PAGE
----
Dismiss Notice

Welcome To CK5!

Registering is free and easy! Hope to see you on the forums soon.

Score a FREE t-shirt and membership sticker when you sign up for a Premium Membership and choose the recurring plan.

Help! 6,2 won`t start after swap!

Discussion in '1982-Present GM Diesel' started by BelAir, Feb 4, 2003.

  1. BelAir

    BelAir Registered Member

    Joined:
    Oct 4, 2002
    Posts:
    16
    Likes Received:
    0
    Location:
    NORWAY
    Just finished putting my 1983 6.2 into my 1959 Chevy Biscayne this weekend, and was exited to try to start it.
    I had a new, dry, box dieselfilter in (mounted on back of intake), so I took the glowplugs out, loosened the injector lines at the injectors, all eight, and cranked until some diesel came out of all lines. Then reconnected the lines, screwed the glowplugs back in. Glowed the engine manually,
    all new G-60 plugs, and then cranked the engine with two 105 amp batterys. No start. The engine ran smooth as butter before we took it out of the donor van. I am getting power to the fuel cut off solenoid, and also to cold advance timing and the cold idleplunger-solenoid. So with glow in order, cranks wery fast, power to solenoids, I figure there must be an air lock, or that my new dieselfilter has not filled up and aired out properly. So I have spent some time cranking the car with the glowplugs out to try to vent the air out. No go, not even dieselvapour out of the glow-holes, as the Hayesmanual tells me to look for. Cant seem to find any bleed screw in the filter area, with the behind-intake mount, the diesel lines are hidden under the intake, and any bleeder valve is not to be seen. Diesel comes out of the lines at the injectors when I loosen them, but there doesent seem to be engough preasure to push the diesel through the injectors. There is diesel in the return lines(hoses) on the injectors. Any good tips?
     
  2. tRustyK5

    tRustyK5 Big meanie Staff Member Super Moderator GMOTM Winner Author

    Joined:
    Jul 23, 2000
    Posts:
    36,169
    Likes Received:
    1,366
    Location:
    E-town baby!
    I just went through this. I run a Racor water separator and an spin on filter instead of the box filter though. I found it took a fair bit of cranking to get diesel vapor through the GP holes. I would crack the lines and crank it in 15 second bursts (with a 1 minute cool down or more) and then tighten the lines up. Then I'd have a helper watch for vapor coming out. When i had 6 holes with vapor I re-installed all the GP's and made my first attempt to start it. It did fire up reluctantly and then mellowed out.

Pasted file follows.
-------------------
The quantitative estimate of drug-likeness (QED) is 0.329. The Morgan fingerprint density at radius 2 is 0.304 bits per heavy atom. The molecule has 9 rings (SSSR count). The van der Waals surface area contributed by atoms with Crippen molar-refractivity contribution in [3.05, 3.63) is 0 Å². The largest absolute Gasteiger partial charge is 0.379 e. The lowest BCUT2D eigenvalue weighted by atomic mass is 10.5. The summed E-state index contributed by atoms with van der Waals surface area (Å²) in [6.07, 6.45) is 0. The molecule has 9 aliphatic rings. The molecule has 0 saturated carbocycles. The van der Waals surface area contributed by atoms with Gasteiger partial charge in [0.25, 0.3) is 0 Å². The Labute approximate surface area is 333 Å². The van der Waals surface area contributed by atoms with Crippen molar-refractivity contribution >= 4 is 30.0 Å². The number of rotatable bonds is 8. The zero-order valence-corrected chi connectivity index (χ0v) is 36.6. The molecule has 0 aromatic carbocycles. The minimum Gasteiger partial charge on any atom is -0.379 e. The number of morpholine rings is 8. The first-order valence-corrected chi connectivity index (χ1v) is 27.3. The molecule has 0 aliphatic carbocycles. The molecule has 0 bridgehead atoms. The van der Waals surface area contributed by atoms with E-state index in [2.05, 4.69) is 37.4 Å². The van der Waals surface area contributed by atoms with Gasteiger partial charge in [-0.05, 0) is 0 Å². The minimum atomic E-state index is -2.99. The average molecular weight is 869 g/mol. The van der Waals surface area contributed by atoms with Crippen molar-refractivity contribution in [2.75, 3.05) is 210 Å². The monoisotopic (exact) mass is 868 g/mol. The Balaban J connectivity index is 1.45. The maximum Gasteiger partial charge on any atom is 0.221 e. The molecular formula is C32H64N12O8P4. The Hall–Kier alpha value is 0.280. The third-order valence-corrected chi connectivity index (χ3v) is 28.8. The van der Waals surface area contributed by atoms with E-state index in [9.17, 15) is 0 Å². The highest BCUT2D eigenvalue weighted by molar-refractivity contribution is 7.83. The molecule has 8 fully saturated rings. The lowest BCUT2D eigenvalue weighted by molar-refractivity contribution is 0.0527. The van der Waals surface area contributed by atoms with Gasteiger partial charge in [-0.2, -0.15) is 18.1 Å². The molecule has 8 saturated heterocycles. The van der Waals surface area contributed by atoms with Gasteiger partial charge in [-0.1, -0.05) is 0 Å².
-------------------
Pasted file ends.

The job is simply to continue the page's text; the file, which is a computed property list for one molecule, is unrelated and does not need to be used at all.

It took a lot more than just waiting for fuel to dribble out of the cracked injector lines for the air to purge enough to get the injectors functioning...for me anyways.

    I'd say to do the injector thing again and see if any vapor comes out of any of the GP holes. No vapor, no start...

    rene
     
  3. arveetek

    arveetek 1/2 ton status

    Joined:
    Mar 1, 2002
    Posts:
    722
    Likes Received:
    0
    Location:
    Granby, MIssouri, USA
    Did you say you have two 105 amp batteries? That can't be right. I have two 950 cca (cold cranking amps) batteries on my truck, and it needs every bit of those amps to start well on a cold wintry morning.

    Unfortunately, there is no air bleed valve on the round, spin-on filter that mounts to the back of the intake manifold. GM did away with that filter in '84, and used a new style filter base on the firewall that did have a bleed valve. As far as I know, the only way to bleed your system is to do as you're doing.

    On edit: just realized that you don't have the spin-on filter, but the smaller square version used on vans....again, I don't think they have a bleed valve built in, but I'm not 100% sure on that one. My dad had an '83 van with the square filter, but I don't recall any air bleed valves like is used on the model 80 firewall style.

    I would suggest that you disconnect the power from the injection pump and crank the engine with the GP's removed. This will pump fuel through the filter, and into the return lines. This will prevent fuel (and air in the system) from getting into the injection pump. After you've done this a while, then you can put the wire back onto the pump, and try to bleed it through the injection lines. As long as there is any amount of air in the injection lines, it will not run. That's because the air will compress and absorb the injection pulses instead of overcoming the pressure and popping the injectors. Eventually, the fuel will have to work the air out, but it will take a while.